An animal-rights activist who spoke before the Glendale City Council
Tuesday offered a stunning insight on the tactics of her cause,
thanks to a single reckless statement that packed more wallop than
any comment about the city's trap-and-euthanize policy for coyotes.
Pamelyn Ferdin, who as a child guest-starred on 1960s and '70s
television programs such as "Gunsmoke," "The Brady Bunch" and "Star
Trek," invited a slander suit by alleging that Kelly Lynn Keen, the
3-year-old girl who died from a coyote attack in 1981, instead was a victim of child abuse.
During public testimony about the city's coyote-control methods,
Ferdin -- who with a handful of others had been protesting on the
City Hall steps moments prior -- marched to the speaker's podium and
asserted the following: " ... The child you talked about, in an
unsupervised area, was allegedly killed by a coyote. The child had a
ruptured spleen, from the medical records. That comes from blunt
trauma. Blunt trauma comes from a beating, not from a bite to the
To say the council and audience were left in shock probably
understates the effect of Ferdin's comment. The notion that a
tragedy that galvanized the community 23 years ago -- a horrible
accident that, fortunately, has not been repeated -- would be twisted
such that the coyote was absolved of responsibility for the killing,
and Kelly's family members instead were accused of a crime, is almost
shameful enough to itself be criminal.
Cathy Keen, watching the proceedings at home, was taken aback by
Ferdin's remark and decided to do something about it. Grabbing her
daughter's 23-year-old death certificate, Keen drove to City Hall and
asked the council if she could respond.
In an emotional five-minute speech, during which she showed the
council the death certificate (it lists Kelly's cause of death as
multiple wounds from a coyote mauling), Keen's shock at Ferdin's
remarks quickly turned into indignation. "I cannot believe someone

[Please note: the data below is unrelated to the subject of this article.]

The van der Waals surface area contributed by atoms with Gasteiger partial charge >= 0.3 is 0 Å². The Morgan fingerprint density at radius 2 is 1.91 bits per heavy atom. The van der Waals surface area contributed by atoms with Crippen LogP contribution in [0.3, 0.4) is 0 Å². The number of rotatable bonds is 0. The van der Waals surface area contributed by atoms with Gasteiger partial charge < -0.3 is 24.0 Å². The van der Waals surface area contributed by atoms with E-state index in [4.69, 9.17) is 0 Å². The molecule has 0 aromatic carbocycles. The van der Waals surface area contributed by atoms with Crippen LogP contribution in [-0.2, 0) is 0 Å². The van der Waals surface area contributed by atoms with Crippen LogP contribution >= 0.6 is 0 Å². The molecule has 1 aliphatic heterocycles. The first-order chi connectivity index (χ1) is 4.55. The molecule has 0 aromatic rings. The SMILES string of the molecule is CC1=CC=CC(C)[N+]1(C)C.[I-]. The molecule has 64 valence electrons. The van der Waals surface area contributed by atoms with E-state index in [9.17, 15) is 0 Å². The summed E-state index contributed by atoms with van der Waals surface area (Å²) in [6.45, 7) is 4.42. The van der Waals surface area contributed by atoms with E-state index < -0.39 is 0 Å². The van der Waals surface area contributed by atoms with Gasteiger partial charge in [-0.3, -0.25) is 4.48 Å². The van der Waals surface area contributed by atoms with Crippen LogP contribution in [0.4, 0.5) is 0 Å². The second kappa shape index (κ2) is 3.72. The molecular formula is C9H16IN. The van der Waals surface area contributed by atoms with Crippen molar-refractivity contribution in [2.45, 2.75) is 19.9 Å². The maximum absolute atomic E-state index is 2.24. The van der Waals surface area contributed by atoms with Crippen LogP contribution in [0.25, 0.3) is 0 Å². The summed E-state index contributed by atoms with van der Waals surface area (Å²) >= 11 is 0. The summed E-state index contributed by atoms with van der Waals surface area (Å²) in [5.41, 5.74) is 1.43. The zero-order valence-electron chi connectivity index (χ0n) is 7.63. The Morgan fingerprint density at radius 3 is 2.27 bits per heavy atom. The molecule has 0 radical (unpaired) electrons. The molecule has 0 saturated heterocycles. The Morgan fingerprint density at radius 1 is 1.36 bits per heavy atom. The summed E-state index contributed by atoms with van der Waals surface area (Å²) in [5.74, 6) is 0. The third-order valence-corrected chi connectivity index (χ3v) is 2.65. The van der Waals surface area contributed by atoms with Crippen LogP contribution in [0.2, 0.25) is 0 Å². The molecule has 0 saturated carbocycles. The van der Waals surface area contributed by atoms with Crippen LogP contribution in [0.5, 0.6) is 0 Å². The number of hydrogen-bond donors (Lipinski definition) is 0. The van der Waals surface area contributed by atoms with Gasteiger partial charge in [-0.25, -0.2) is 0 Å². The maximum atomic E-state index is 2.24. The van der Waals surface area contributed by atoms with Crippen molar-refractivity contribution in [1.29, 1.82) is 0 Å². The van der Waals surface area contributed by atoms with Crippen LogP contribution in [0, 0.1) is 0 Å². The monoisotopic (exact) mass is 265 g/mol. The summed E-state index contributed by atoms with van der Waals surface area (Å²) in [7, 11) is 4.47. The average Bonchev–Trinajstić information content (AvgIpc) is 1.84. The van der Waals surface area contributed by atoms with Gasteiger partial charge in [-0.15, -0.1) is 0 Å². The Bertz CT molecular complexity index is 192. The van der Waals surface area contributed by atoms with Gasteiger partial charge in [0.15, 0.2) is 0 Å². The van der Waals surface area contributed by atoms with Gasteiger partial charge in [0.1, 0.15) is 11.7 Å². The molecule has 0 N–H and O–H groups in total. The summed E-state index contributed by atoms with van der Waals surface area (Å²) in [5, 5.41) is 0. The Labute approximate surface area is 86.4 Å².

would accuse my husband or me of child abuse," she said. "I am
president of Glendale Healthy Kids. I have spent my life as a child
advocate. I loved that child with all of my heart and soul."
Keen said she plans to sue Ferdin for slander, and with a
videotaped copy of the council meeting in hand, she's got what
appears to be an excellent case.
But Ferdin did more than simply open herself to a lawsuit. Her
remark tarred her side in the coyote-rights debate, or whatever you
want to call it, with a broad brush of recklessness. The city's
policy about the animals might deserve some discussion, and perhaps
amending, but who's going to care about the animal-rights side's
arguments now? With Ferdin as their flag-bearer, they proved
themselves to be reckless, irresponsible, insensitive and cruel. If
that's the way they treat fellow humans, who cares what they think
As she waits to hear from Cathy Keen's lawyer, it might behoove
Ferdin to hear how individuals in the community feel about her
insinuations. To that end, we include her e-mail address,
firstname.lastname@example.org, which is available on her website. She
supposedly answers each e-mail personally. Feel free to let the
News-Press know how she responds when you write her.
And for those in the community who think the city's coyote
strategy needs changing, take away this lesson: There's a way to
effect change. Pamelyn Ferdin's methods are decidedly not it.